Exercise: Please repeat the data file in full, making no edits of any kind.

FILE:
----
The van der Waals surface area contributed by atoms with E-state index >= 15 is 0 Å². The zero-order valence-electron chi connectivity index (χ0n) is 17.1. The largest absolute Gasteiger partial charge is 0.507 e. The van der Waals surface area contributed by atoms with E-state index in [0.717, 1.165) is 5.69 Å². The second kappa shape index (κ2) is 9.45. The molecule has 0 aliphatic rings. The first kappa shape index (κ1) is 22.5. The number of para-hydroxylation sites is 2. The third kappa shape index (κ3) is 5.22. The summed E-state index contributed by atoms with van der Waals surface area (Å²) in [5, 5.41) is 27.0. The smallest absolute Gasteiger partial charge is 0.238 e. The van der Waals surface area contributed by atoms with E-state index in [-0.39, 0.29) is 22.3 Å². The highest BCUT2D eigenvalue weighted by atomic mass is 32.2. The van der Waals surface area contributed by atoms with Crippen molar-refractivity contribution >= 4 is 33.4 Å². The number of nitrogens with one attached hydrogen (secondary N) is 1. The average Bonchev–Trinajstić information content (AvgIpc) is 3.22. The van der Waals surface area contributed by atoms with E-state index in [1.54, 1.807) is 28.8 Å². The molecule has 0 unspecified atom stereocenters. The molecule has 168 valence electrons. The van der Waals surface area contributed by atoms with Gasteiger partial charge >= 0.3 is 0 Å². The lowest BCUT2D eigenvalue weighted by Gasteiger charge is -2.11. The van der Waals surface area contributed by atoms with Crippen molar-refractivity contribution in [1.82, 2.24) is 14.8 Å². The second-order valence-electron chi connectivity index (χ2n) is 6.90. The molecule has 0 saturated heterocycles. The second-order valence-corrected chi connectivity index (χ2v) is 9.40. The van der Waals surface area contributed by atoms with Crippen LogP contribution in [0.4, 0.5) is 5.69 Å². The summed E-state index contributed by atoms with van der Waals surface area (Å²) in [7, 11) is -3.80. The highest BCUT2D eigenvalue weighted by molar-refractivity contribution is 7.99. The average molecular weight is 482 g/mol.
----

The van der Waals surface area contributed by atoms with E-state index >= 15 is 0 Å². The zero-order valence-electron chi connectivity index (χ0n) is 17.1. The largest absolute Gasteiger partial charge is 0.507 e. The van der Waals surface area contributed by atoms with E-state index in [0.717, 1.165) is 5.69 Å². The second kappa shape index (κ2) is 9.45. The molecule has 0 aliphatic rings. The first kappa shape index (κ1) is 22.5. The number of para-hydroxylation sites is 2. The third kappa shape index (κ3) is 5.22. The summed E-state index contributed by atoms with van der Waals surface area (Å²) in [5, 5.41) is 27.0. The smallest absolute Gasteiger partial charge is 0.238 e. The van der Waals surface area contributed by atoms with E-state index in [-0.39, 0.29) is 22.3 Å². The highest BCUT2D eigenvalue weighted by atomic mass is 32.2. The van der Waals surface area contributed by atoms with Crippen molar-refractivity contribution >= 4 is 33.4 Å². The number of nitrogens with one attached hydrogen (secondary N) is 1. The average Bonchev–Trinajstić information content (AvgIpc) is 3.22. The van der Waals surface area contributed by atoms with E-state index in [1.54, 1.807) is 28.8 Å². The molecule has 0 unspecified atom stereocenters. The molecule has 168 valence electrons. The van der Waals surface area contributed by atoms with Gasteiger partial charge >= 0.3 is 0 Å². The lowest BCUT2D eigenvalue weighted by Gasteiger charge is -2.11. The van der Waals surface area contributed by atoms with Crippen molar-refractivity contribution in [1.82, 2.24) is 14.8 Å². The second-order valence-electron chi connectivity index (χ2n) is 6.90. The molecule has 0 saturated heterocycles. The second-order valence-corrected chi connectivity index (χ2v) is 9.40. The van der Waals surface area contributed by atoms with Crippen LogP contribution in [0.4, 0.5) is 5.69 Å². The summed E-state index contributed by atoms with van der Waals surface area (Å²) in [7, 11) is -3.80. The highest BCUT2D eigenvalue weighted by molar-refractivity contribution is 7.99. The average molecular weight is 482 g/mol.